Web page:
Singular Value Inequalities

Recall that the singular value decomposition (SVD) of a matrix A \in\mathbb{C}^{m\times n} is a factorization A = U\Sigma V^*, where U\in\mathbb{C}^{m\times m} and V\in\mathbb{C}^{n\times n} are unitary and \Sigma = \mathrm{diag}(\sigma_1,\dots, \sigma_p)\in\mathbb{R}^{m\times n}, with \sigma_1\ge \sigma_2\ge \cdots \ge \sigma_p \ge 0, where where p = \min(m,n). We sometimes write \sigma_i(A) to specify the matrix to which the singular value belongs.

A standard technique for obtaining singular value inequalities for A is to apply eigenvalue inequalities to the Hermitian positive semidefinite matrices A^*A or AA^*, whose eigenvalues are the squares of the singular values of A, or to the Hermitian matrix

\notag    \begin{bmatrix}      0   & A \\      A^* & 0     \end{bmatrix}, \qquad (1)

whose eigenvalues are plus and minus the singular values of A together with |m-n| zero eigenvalues if m\ne n.

We begin with a variational characterization of singular values.

Theorem 1. For A\in\mathbb{C}^{m\times n},

\notag \begin{aligned}   \sigma_k &= \min_{\dim(S)=n-k+1} \, \max_{0\ne x\in S} \frac{\|Ax\|_2}{\|x\|_2}\\            &= \max_{\dim(S)= k} \, \min_{0\ne x\in S} \frac{\|Ax\|_2}{\|x\|_2},                  \quad k=1\colon \min(m,n), \end{aligned}

where S\subseteq \mathbb{C}^n.

Proof. The result is obtained by applying the Courant–Fischer theorem (a variational characterization of eigenvalues) to A^*A. ~\square

As a special case of Theorem 1, we have

\notag    \sigma_1 = \displaystyle\max_{x \ne 0}\frac{ \|Ax\|_2 }{ \|x\|_2 },               \qquad (2)

and, for m\ge n,

\notag    \sigma_n = \displaystyle\min_{x \ne 0}\frac{ \|Ax\|_2 }{ \|x\|_2 }.               \qquad (3)

The expression in the theorem can be rewritten using \|x\|_2 = \max_{y\ne 0}|y^*x|/\|y\|_2 (the equality case in the Cauchy–Schwarz inequality). For example, (2) is equivalent to

\notag   \sigma_1 = \displaystyle\max_{0\ne x\in \mathbb{C}^n\atop 0 \ne y \in \mathbb{C}^m}         \displaystyle\frac{|y^*Ax|}{\|x\|_2\|y\|_2}.

Our first perturbation result bounds the change in a singular value.

Theorem 2. For A,B\in\mathbb{C}^{m\times n},

\notag   |\sigma_i(A) - \sigma_i(B)| \le \|A - B \|_2, \quad i = 1\colon \min(m,n).    \qquad (4)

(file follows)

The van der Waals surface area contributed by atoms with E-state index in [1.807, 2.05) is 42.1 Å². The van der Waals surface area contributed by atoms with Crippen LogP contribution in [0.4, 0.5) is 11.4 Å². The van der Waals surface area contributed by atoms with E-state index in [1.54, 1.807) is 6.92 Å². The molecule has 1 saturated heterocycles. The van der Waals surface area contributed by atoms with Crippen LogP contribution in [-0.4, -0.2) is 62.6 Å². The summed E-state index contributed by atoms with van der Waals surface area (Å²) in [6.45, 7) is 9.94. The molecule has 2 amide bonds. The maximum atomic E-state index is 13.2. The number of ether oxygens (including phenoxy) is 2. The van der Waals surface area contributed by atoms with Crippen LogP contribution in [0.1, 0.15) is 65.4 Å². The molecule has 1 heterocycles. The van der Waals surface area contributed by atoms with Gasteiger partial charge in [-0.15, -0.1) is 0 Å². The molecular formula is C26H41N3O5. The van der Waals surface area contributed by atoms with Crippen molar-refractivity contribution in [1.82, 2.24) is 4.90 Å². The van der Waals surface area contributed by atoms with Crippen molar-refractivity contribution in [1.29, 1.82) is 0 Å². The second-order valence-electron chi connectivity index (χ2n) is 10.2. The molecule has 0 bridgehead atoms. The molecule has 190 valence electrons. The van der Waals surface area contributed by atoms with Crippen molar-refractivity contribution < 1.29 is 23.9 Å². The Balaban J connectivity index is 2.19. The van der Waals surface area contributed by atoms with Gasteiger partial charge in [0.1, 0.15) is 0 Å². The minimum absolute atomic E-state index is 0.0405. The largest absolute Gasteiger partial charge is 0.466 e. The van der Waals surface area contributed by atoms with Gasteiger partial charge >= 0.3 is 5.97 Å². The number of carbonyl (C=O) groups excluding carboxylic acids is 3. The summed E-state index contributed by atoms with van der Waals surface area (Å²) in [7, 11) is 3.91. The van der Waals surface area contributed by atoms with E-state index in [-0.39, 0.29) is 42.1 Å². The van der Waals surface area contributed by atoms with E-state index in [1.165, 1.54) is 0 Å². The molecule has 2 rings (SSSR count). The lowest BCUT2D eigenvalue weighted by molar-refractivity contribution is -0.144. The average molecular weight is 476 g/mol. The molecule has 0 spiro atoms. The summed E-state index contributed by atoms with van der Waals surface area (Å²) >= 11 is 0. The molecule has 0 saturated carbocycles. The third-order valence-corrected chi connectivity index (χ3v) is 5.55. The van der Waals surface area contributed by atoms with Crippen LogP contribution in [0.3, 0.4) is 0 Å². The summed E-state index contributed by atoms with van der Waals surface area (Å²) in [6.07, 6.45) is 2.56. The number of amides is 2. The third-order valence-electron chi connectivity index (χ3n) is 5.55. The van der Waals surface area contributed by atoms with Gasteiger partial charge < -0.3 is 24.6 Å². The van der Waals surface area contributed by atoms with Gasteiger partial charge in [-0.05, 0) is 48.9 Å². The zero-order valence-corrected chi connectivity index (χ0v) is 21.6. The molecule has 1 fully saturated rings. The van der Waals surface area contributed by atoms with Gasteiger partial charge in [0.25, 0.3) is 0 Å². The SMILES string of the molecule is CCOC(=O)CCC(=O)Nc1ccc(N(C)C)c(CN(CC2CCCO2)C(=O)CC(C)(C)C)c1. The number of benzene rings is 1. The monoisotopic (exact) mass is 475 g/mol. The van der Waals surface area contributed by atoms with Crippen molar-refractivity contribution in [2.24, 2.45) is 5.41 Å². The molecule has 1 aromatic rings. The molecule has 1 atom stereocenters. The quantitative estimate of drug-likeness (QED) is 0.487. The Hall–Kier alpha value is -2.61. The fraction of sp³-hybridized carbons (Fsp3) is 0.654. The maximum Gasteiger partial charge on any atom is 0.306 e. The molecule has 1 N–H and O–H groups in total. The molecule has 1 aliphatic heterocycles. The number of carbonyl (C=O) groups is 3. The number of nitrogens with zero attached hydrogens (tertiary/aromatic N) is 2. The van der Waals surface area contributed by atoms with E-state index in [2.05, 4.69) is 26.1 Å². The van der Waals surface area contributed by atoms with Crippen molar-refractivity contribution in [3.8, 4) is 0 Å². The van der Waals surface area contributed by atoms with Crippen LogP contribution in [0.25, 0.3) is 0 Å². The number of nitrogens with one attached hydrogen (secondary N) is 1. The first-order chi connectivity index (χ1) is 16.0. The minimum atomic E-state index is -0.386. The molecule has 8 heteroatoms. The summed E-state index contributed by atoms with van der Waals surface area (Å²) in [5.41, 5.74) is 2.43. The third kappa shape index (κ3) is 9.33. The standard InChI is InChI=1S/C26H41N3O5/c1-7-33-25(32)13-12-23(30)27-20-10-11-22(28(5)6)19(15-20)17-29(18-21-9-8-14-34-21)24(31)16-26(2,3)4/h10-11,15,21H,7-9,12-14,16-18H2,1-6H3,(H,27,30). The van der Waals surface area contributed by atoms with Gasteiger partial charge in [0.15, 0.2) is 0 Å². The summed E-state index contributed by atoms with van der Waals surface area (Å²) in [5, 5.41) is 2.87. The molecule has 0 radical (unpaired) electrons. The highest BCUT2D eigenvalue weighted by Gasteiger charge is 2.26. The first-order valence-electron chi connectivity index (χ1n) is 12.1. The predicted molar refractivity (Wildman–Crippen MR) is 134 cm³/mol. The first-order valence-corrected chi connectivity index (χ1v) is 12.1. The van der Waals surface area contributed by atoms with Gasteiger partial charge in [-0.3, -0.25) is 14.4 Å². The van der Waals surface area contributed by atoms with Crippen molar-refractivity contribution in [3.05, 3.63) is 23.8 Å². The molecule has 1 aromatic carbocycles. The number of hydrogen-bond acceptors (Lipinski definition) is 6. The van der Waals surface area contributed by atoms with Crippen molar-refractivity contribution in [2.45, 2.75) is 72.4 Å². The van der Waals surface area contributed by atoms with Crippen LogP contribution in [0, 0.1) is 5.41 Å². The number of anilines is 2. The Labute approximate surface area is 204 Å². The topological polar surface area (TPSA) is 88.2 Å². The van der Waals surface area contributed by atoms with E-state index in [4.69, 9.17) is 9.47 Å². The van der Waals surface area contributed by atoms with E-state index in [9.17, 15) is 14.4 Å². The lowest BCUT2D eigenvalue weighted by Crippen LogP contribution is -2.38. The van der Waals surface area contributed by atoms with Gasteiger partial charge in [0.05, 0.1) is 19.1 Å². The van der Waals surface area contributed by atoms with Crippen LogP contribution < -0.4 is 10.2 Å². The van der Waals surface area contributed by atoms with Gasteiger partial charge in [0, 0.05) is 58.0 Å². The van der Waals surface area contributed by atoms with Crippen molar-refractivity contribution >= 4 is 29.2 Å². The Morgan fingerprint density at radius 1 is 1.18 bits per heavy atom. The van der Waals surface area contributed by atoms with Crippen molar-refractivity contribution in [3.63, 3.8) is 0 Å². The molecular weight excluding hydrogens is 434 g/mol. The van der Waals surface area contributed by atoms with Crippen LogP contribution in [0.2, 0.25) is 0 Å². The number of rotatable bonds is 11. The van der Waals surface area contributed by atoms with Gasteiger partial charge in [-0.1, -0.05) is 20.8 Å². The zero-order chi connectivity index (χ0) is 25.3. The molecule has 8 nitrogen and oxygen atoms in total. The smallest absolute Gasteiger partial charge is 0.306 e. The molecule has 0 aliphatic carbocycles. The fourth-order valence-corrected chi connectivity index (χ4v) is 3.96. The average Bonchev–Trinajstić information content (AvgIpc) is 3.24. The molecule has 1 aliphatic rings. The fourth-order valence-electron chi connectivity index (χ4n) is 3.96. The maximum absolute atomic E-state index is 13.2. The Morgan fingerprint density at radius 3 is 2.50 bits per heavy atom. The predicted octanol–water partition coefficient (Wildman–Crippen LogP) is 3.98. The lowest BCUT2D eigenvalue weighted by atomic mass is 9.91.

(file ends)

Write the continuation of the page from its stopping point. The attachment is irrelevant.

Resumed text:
Proof. The bound is obtained by applying the corresponding result for the Hermitian eigenvalue problem to (1). ~\square

The bound (4) says that the singular values of a matrix are well conditioned under additive perturbation. Now we consider multiplicative perturbations.

The next result is an analogue for singular values of Ostrowski’s theorem for eigenvalues.

Theorem 3. For A\in \mathbb{C}^{m\times n} and nonsingular X\in\mathbb{C}^{n\times n} and Y\in\mathbb{C}^{m\times m},

\notag     \sigma_i(Y^*AX) = \theta_i \sigma_i(A), \quad i = 1\colon \min(m,n),      \qquad (5)

where \sigma_n(X)\sigma_m(Y) \le \theta_i \le \sigma_1(X) \sigma_1(Y).

A corollary of this result is

\notag   |\sigma_i(A) - \sigma_i(Y^*AX)| \le \sigma_i(A) \epsilon, \quad i = 1\colon \min(m,n),    \qquad (6)

where \epsilon = \max(\|X^*X - I\|_2,\|Y^*Y - I\|_2). The bounds (5) and (6) are intuitively reasonable, because unitary transformations preserve singular values and the bounds quantify in different ways how close X and Y are to being unitary.

Next, we have an interlacing property.

Theorem 4. Let A\in\mathbb{C}^{m\times n}, A_k = A(:,1\colon k), and q = \min(m,k). Then

\notag  \sigma_{i+1}(A_{k+1}) \le \sigma_i(A_k) \le \sigma_i(A_{k+1}), \quad   i=1\colon q, \quad k = 1\colon n-1,

where we define \sigma_{q+1}(A_{k+1}) = 0 if m < k+1.

Proof. The result is obtained by applying the Cauchy interlace theorem to A^*A, noting that A_k^*A_k is the leading principal submatrix of order k of A^*A. ~\square

An analogous result holds with rows playing the role of columns (just apply Theorem 4 to A^*).

Theorem 4 encompasses two different cases, which we illustrate with i = q and k = n-1. The first case is m \ge n, so that q = n-1 and

\notag   \sigma_n(A) \le \sigma_{n-1}(A_{n-1}) \le \sigma_{n-1}(A).

The second case is m < n, so q = m and

\notag   0 \le \sigma_m(A_{n-1}) \le \sigma_m(A).

Therefore Theorem 3 shows that removing a column from A does not increase any singular value and that when m\ge n no singular value decreases below \sigma_n(A). However, when m < n the smallest singular value of A_{n-1} may be less than the smallest singular value of A.

Here is a numerical example. Note that transposing A does not change its singular values.

>> rng(1), A = rand(5,4); % Case 1.
>> B = A(:,1:end-1); sv_A = svd(A)', sv_B = svd(B)'
sv_A =
   1.7450e+00   6.4492e-01   5.5015e-01   3.2587e-01
sv_B =
   1.5500e+00   5.8472e-01   3.6128e-01
> A = A'; B = A(:,1:end-1); sv_B = svd(B)' % Case 2
sv_B =
   1.7098e+00   6.0996e-01   4.6017e-01   1.0369e-01

By applying Theorem 4 repeatedly we find that if we partition A = [A_{11}~A_{12}] then \sigma_i(A_{11}) \le \sigma_i(A) for all i for which the left-hand side is defined.


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